Sarajevo: Mirror to the World

MY mother was from Sarajevo. It was, in great part, through her Sarajevo eyes that her children became ethnic-blind. Neither then nor after would we notice or care whether our friends were Muslims, Serbs, Croats, or Jews. People were just people. That was the spirit, the gift, of Sarajevo.

Now we hear, with a shrug, that Sarajevo must fall. It will be conquered and "ethnically cleansed." Or it might be partitioned and dismembered. We don't know which. But we can darkly guess. For, when it comes to Sarajevo, the world has seen, heard, and learned everything. Nothing is hidden anymore.

By now almost half of Leningrad's 900-day ordeal during World War II has been enacted before our eyes. On the threshold of the 21st century we have seen, and are seeing, bread lines, water lines, children's hospitals, homes for the elderly, and funerals - blasted. We watch carnage and mayhem flood city streets. The entire world knows who is doing this.

We have also heard presidents, prime ministers, secretaries of state, foreign ministers, generals, secretaries-general, diplomats, and international organizations find creative ways to prevaricate, obfuscate, and break their word. We have seen them make studied empty gestures - even hobnob with the aggressors, the "ethnic cleansers." False hopes have been officially raised. The weak are pressured, then betrayed. An entire strata of Western elites have used each other's welcome indifference as alibis for their own supineness.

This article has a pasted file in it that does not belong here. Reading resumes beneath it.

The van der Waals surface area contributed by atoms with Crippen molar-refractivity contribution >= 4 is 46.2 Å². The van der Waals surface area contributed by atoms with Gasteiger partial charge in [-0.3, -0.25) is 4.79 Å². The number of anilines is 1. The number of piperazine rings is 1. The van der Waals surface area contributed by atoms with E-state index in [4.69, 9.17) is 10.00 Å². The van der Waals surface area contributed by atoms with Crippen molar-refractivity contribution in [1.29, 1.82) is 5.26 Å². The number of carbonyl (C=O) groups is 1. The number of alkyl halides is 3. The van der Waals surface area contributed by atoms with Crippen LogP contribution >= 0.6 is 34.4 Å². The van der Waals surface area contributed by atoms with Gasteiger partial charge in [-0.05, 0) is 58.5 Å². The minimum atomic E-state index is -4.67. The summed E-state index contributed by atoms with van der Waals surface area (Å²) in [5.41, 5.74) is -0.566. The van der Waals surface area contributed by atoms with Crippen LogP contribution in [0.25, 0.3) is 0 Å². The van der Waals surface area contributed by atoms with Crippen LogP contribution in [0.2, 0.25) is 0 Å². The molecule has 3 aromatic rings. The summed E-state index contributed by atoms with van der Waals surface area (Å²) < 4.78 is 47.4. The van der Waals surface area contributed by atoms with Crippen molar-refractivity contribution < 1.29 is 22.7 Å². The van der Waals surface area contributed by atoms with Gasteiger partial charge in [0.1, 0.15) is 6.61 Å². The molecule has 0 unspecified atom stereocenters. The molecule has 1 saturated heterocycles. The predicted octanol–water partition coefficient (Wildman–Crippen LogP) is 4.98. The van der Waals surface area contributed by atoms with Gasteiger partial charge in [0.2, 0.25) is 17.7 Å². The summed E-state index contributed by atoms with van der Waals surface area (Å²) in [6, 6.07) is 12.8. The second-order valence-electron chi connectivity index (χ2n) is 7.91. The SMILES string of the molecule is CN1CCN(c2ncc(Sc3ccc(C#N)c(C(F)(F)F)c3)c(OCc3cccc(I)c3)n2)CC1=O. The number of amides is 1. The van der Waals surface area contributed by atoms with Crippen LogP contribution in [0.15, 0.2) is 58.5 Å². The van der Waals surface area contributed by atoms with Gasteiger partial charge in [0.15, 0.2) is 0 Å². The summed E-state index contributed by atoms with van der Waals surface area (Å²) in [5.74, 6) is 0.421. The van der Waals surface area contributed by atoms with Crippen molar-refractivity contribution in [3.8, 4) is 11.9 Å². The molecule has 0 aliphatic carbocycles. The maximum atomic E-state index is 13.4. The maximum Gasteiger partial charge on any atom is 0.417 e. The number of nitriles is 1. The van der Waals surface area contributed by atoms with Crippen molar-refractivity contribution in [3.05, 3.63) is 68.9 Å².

Compared to 16 months of Western policy on Bosnia, Neville Chamberlain may seem almost a knight in shining armor. He could at least claim he tried (however misguidedly) to avert world conflagration in 1939. He flinched from the world's mightiest war machine.

We have now heard all of the rationalizations about why nothing more could or should be done. We have heard that national interests are not at stake. That it is a quagmire. That it is a uniquely intractable problem. That all sides are to blame so there is no moral obligation to help. That there is no genocide. That there never really was a Bosnia anyway, and that even if there were it is lost now. That "containing" the war in Bosnia is enough. Why bother to go in harm's way if these backward people are b ent on killing each other? After all, there are so many similar horrors in the world, and the international community cannot deal with all of them. Finally, as for Sarajevo - well, tough luck. It is just an unfortunate part of a sad, sad picture.

What, in the late 20th century, are we to make of this? It would be presumptuous in this tiny space to discourse on whether humanity is morally progressing or not. In travels around the US, I've heard parents say they would expect their grown-up children to risk their lives to save a child or an elderly person from drowning or a fire. It wouldn't matter if the misfortune were at home or abroad. The idea of moral obligation, solidarity, an agreement to help another, even a total stranger, at the risk of o ne's life, in peacetime, is admitted.

Yet these same parents were very much against their children endangering their lives in a place like Bosnia - or in any international collective effort to stop such slaughters.

What is one to think? Is there any connection between lives permitted to be cheap and unprotected in Sarajevo, Mogadishu, Belfast, Kabul - and lives getting cheaper and less protected in Washington, Los Angeles, Liverpool, Rostock, Palermo, or Belgrade?

There are a billion reasons to laugh off such an idea. The cases are all different. Yet I cannot rid myself of the untutored thought.

Whatever happens, the world must now bow in deepest gratitude to Sarajevo and its heroic stand. For it has held up for 16 months a mirror in which the world's governments can see themselves. The picture is not reassuring.

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